Police Roust Meeting

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Fifth Estate # 55, June 4-18, 1968

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Detroit’s racist cops apparently unsatisfied at being forced to live in the city they occupy militarily blew their cool at a Detroit Common Council meeting May 17.

Robert Tindal, executive secretary of the Detroit NAACP was speaking strongly against relaxation of the rule requiring officers to live within the city. Several hundred white cops began yelling “racist” and “bigot” at Tindal and then stormed out of the hearing.

The Michigan Chronicle reported that Tindal said this display demonstrated the cops’ “lack of control and of their general emotional instability”.

“They displayed a complete lack of emotional control,” said Tindal “which lends credibility to police brutality charges. They couldn’t even take what happened at that meeting.

“I told them I saw nothing wrong with their living outside the city, but that they should not ask my support as a taxpayer.”

“This thing about only a small group of officers being bigoted is in limbo now. As far as I’m concerned, the whole group reacted racially.”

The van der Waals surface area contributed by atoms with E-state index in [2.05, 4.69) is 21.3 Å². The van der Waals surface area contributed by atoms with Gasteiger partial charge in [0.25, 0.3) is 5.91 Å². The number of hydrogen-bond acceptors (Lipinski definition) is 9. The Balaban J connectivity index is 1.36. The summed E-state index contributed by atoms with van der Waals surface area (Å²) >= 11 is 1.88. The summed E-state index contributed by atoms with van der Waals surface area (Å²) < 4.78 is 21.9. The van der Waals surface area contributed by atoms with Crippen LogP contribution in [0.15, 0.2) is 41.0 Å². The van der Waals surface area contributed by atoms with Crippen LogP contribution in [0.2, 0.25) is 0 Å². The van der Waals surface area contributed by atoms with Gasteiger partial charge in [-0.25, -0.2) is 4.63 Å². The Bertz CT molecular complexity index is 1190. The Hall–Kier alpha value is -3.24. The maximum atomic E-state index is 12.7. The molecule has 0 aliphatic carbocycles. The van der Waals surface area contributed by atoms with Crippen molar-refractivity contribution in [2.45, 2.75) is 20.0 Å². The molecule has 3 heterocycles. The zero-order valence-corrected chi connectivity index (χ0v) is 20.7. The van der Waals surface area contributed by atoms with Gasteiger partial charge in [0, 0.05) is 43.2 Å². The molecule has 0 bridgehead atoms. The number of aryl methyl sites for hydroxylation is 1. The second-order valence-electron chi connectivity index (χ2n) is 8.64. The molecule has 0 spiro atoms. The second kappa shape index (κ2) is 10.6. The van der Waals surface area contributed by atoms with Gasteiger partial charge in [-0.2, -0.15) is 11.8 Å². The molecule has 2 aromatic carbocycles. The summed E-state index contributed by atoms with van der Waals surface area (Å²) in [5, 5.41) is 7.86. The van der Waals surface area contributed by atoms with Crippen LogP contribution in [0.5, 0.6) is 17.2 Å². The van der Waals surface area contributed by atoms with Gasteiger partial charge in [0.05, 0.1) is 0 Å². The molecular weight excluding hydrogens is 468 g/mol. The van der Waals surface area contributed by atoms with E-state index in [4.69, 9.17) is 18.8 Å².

Attempts made by authorities at the meeting to control the officers’ behavior only helped emphasize the irresponsibility of the group, according to Tindal.

“Mary Beck had cautioned the group earlier,” said Tindal, “not to interrupt the speakers either with cheers or cat-calls, but the officers just ignored her. An Inspector was present during the entire session, but he made no attempt to control his police.

“There was one officer there who acted like a little Hitler. Every time he got up, he would lead the crowd in their cheers or jeers.”

Tindal also pointed out that a relaxation of the residency rules might set a dangerous precedent.

“Anyone who has anything to do with running the city ought to have to live here,” he said. “Otherwise, we might conceivably arrive at a situation where the mayor and council could be residents of Birmingham or somewhere—an absentee government.”

As the officers left the hearing room, Tindal said, one of them made a veiled threat of another case of “blue flue” striking the department.

“The blue flue threat didn’t bother me,” Tindal recalled. “The last time we had it in the city, the crime rates went down right along with instances of police brutality.”

“What happened at the hearing,” he continued, “showed just what is wrong with the department. They are clearly undisciplined. That is the heart of our police problem.”

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